SOUTH ABINGTON TWP. — Having a local farmers market where residents can buy produce and other goods that were grown and made right in the Abingtons has many benefits, both for the shoppers and farmers.
But those benefits which stand out most to vendors at the Abington Farmers Market, opening for the season this Saturday, July 16 at South Abington Park, is the community interaction it initiates.
“Our customers are absolutely phenomenal,” said Joan Jaditz, of Timber Lane Farms, Newton Township. “I can hardly wait to see them. …That time when we interact, and I get to learn about their families…It’s that human to human contact that builds community.”
Ken Ayers, of Ayers’ Orchard, Ransom Township, agrees.
“A lot of the people like to come and talk to the people who grow and produce the food,” he said.
Michelle LaCoe, of Bald Mountain Orchard, Ransom Township, expressed her enjoyment of being out in the community during the market season.
“In the Abington community itself, there are wonderful people,” she said, adding although she and her husband have been farming for 18 or 19 years now, they sold their produce wholesale for the first several years before going to market. “They’ve been nothing but supportive since the first time we went to market – very kind and open-minded people. They love the idea that we’re local farmers. And I’m a people person, so I really love all of our customers.”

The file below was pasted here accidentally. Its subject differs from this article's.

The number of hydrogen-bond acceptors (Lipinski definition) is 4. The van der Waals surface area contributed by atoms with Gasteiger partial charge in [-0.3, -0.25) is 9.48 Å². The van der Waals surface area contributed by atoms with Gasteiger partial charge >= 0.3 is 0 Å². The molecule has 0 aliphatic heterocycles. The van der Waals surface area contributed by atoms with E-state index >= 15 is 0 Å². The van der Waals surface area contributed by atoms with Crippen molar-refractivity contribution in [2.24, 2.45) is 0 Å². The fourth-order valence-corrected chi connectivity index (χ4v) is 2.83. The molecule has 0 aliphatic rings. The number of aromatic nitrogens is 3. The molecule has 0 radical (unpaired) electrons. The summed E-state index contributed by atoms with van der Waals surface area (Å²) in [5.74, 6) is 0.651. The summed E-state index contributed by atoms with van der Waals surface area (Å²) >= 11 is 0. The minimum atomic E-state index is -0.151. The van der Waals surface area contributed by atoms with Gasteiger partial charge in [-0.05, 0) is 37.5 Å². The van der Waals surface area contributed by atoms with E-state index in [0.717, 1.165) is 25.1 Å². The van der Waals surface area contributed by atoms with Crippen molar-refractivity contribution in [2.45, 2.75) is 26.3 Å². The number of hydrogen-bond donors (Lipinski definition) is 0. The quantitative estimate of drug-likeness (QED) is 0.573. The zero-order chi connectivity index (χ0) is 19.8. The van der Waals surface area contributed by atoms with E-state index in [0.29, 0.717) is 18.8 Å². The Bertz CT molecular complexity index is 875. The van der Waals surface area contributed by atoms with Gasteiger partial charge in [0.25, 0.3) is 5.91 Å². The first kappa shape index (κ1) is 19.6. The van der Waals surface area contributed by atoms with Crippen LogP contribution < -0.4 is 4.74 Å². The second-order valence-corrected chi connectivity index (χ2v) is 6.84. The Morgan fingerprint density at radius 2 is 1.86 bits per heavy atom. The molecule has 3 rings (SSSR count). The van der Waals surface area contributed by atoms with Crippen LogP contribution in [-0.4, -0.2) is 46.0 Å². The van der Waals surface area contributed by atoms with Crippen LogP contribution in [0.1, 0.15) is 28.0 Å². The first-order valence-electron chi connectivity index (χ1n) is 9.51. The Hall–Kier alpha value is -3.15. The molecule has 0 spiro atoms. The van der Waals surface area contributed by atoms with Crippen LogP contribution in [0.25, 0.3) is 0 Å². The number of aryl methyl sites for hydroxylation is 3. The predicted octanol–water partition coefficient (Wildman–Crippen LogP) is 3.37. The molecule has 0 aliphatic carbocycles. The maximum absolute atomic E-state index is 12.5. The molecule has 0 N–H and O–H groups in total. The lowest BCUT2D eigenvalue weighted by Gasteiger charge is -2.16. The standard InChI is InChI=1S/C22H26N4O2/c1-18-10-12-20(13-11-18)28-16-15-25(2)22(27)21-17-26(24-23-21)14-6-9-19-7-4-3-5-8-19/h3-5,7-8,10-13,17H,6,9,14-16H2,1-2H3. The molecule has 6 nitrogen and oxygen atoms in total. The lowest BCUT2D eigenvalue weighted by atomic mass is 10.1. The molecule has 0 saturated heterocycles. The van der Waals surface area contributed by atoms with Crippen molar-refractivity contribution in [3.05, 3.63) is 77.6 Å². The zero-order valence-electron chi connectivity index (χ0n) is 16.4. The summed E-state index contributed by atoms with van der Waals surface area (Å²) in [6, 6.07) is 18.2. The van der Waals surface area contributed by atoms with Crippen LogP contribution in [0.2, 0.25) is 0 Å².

Other vendors include Beta Bread, Graves Family Farm and a maple syrup stand. Products offered vary throughout the seasons and include everything from vegetables, to baked goods, to flowers.
According to LaCoe, Bald Mountain Orchard offers corn, several varieties of tomatoes and peppers, fresh-cut flowers, fruits and berries, herbs, potatoes and squashes, to name just a small portion of the list.
Timber Lane Farms’ offerings, according Jaditz, include a “myriad of vegetables to suit everyone’s needs.”
“We’re niche growers to fill in the needs of people,” she said. “Yes, we grow cucumbers, but when we grow cucumbers, we grow pickling cucumbers, nice big cucumbers, and then really huge cucumbers.”
Ayers offers “all kinds of tree fruits,” apple cider and more. He said one of the best parts about the market for the buyer is the variety.
“There’s baked goods and cookies and jellies and just about anything you’d want to get,” he said. “There’s only six members, but the only thing we’re lacking is meat.”
“The vendors each bring something uniquely special and warm,” said Jaditz. “They believe in what they’re doing. …I have a respect for them and each of their individual talents.”
The market is open, rain or shine, from from 9 a.m. to 3 p.m. every Saturday through Oct. 29 at South Abington Park. For more information, call Michelle LaCoe at 570-586-7952.